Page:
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Thread: Alternative sanitizers and "chemical free" pools--The Truth!

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    Alternative sanitizers and "chemical free" pools--The Truth!

    Pool owners frequently seek out "Chemical Free" alternatives to pool water sanitization. Many claims in favor of these systems and methods have been made (usually by the manufacturers of such systems) often without adequate scientific proof of their efficacy. Let's take a look at them and see how well they hold up.

    The notion of a "Chemical Free" pool is a bit of a misnomer. If you want sanitized water, as defined by the EPA, you should know that there are only three EPA approved primary sanitizers -- chlorine, bromine, and biguanide (aka Baqua, SoftSwim, Revacil, etc.). These are your only choices - period. Everything else is a supplemental sanitizer that MUST be used in conjunction with one of these three if you want sanitized water! Why are these the only three approved sanitizers? These are the only sanitizers with fast kill times that also leave a residual in the water for ongoing protection.

    Let's look at some of these alternative sanitizers and see if they "hold water".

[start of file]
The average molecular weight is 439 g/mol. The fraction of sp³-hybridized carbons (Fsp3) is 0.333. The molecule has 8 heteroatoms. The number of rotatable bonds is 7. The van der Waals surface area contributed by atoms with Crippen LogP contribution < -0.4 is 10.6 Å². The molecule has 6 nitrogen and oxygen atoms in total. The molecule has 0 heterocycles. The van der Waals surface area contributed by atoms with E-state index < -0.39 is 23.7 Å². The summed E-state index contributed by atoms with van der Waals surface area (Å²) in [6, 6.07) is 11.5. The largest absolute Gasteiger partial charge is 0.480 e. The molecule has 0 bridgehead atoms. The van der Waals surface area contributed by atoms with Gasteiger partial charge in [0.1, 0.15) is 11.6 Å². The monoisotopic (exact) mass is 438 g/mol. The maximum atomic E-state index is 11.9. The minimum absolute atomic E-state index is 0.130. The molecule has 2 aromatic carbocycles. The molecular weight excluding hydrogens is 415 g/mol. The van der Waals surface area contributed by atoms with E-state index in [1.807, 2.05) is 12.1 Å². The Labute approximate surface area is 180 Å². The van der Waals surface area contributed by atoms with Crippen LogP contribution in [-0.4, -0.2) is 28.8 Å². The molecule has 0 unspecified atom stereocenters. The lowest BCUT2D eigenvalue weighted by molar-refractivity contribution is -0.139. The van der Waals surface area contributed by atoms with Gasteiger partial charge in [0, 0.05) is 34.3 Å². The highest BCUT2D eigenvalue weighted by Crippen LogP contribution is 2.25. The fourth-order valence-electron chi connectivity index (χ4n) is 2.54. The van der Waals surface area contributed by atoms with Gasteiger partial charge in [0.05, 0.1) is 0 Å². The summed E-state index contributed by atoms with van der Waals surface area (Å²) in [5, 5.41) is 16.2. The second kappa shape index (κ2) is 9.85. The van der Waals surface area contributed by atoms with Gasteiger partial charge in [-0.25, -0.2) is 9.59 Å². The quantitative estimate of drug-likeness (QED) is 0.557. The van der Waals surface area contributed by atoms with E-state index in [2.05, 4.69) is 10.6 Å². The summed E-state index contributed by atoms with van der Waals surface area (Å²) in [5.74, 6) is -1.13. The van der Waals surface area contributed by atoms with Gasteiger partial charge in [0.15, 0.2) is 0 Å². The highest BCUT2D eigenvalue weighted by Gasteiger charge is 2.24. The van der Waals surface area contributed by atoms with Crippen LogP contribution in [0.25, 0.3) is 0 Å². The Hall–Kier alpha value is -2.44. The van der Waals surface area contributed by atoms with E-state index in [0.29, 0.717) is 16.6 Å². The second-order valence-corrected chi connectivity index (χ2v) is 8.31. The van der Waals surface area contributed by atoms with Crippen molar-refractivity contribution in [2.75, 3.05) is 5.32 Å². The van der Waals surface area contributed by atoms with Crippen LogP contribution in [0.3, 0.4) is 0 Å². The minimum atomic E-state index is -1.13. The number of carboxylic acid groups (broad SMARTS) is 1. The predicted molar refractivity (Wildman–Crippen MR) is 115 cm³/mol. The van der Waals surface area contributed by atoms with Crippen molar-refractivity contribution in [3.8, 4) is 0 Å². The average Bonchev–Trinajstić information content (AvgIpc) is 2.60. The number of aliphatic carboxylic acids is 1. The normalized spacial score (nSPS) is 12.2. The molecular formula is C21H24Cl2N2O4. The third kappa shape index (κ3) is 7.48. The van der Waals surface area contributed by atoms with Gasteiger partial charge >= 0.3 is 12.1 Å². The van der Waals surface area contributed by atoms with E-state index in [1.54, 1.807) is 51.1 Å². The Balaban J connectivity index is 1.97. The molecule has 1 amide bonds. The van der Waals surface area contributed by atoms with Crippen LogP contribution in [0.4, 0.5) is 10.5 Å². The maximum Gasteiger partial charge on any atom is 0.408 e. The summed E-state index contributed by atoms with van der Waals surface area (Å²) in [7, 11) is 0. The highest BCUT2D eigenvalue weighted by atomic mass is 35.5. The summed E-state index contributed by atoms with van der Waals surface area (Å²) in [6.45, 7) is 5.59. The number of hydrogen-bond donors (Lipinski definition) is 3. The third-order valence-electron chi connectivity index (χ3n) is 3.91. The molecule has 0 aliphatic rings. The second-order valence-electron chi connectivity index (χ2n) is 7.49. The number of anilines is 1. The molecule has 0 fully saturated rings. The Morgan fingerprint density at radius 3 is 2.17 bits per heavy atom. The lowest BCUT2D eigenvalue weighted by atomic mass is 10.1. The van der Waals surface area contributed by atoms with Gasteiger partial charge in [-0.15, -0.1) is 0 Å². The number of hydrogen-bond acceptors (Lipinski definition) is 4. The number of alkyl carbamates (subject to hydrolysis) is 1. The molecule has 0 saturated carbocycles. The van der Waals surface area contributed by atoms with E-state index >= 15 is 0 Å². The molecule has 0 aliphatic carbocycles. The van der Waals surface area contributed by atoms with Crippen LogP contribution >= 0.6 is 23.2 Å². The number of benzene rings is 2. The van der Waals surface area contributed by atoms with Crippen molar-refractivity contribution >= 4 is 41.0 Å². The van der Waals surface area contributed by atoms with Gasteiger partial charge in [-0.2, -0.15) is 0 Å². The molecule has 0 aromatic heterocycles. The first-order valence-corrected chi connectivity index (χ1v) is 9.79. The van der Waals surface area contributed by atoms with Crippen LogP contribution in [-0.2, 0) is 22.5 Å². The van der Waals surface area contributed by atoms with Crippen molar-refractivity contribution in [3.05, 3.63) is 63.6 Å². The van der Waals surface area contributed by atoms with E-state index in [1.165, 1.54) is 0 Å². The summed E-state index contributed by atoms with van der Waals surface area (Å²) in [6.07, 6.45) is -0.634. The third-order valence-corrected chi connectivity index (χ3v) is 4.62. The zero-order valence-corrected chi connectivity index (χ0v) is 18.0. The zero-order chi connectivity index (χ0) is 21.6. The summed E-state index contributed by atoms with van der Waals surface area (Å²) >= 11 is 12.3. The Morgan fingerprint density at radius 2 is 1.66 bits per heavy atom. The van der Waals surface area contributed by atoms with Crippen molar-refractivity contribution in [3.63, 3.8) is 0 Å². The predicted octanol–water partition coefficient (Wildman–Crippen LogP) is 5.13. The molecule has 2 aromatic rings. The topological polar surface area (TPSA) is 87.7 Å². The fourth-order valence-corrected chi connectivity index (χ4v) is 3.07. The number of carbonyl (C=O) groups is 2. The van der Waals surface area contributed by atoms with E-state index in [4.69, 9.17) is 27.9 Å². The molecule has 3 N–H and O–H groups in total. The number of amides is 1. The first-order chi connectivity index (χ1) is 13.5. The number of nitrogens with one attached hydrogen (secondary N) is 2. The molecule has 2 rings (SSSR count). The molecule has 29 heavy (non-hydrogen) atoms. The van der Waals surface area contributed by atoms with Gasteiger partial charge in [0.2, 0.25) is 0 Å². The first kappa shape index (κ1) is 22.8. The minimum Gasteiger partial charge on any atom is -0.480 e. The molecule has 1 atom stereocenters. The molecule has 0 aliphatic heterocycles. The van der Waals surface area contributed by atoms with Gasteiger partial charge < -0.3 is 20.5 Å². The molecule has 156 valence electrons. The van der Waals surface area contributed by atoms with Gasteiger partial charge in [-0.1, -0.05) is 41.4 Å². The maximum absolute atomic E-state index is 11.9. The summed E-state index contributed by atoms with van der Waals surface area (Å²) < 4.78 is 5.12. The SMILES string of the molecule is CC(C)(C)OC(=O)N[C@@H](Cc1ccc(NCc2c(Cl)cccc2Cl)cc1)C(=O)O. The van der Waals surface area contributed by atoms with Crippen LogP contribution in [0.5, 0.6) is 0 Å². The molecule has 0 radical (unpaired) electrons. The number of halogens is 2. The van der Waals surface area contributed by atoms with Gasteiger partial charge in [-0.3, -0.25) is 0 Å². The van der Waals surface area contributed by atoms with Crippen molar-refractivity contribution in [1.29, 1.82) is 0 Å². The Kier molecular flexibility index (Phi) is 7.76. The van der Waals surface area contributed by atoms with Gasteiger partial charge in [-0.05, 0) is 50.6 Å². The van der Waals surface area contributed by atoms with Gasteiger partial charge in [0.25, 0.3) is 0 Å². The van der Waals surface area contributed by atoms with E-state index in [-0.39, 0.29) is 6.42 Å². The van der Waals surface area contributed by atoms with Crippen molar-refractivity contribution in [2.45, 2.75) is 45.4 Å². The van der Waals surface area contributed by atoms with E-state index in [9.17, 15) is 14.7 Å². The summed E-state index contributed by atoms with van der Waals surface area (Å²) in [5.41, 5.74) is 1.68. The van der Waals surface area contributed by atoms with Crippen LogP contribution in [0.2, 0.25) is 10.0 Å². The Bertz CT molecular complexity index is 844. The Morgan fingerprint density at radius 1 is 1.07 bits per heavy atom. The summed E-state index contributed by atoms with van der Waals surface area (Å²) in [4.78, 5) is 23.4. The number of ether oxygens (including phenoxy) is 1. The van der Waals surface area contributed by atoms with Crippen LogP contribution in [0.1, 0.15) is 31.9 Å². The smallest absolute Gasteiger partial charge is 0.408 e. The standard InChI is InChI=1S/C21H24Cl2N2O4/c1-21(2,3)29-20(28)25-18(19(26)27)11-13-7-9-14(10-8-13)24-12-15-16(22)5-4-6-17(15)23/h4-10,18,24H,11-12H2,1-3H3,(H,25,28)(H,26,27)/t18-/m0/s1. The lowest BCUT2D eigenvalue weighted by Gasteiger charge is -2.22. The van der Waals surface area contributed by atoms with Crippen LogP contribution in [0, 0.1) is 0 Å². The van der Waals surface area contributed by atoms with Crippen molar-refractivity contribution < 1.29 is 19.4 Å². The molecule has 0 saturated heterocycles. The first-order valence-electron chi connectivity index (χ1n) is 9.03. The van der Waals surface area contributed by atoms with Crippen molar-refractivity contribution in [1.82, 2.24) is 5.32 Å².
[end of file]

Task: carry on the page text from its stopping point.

First there are the 'metal ion' and 'mineral' systems that might also include oxidation by oxygen (not ozone). Some of them are active and use electricity and metal electrodes to generate the ion and others use an erosion feeder with metallic salts like silver nitrate and copper sulfate that slowly dissolve to put the ions in the water. These added metals (usually copper, silver, and/or zinc) can hardly be considered 'chemical free.' Metals do have algaestatic and bacteriostatic properties but they have very slow kill times so they look better on paper then in actual use. They can be very effective for drinking water purification since the water can sit in the tank for enough time for pathogens to be killed before being used (and this water purification usage is often cited as a tribute to their effectiveness) BUT water purification is a closed system, while a swimming pool is an open system, meaning anything can and will drop into the pool at any time, (such as bird droppings, sweat, urine and feces from bathers, dogs jumping into the water, etc.) For this reason a residual EPA approved sanitizer with fast kill times such as one of the three above is needed.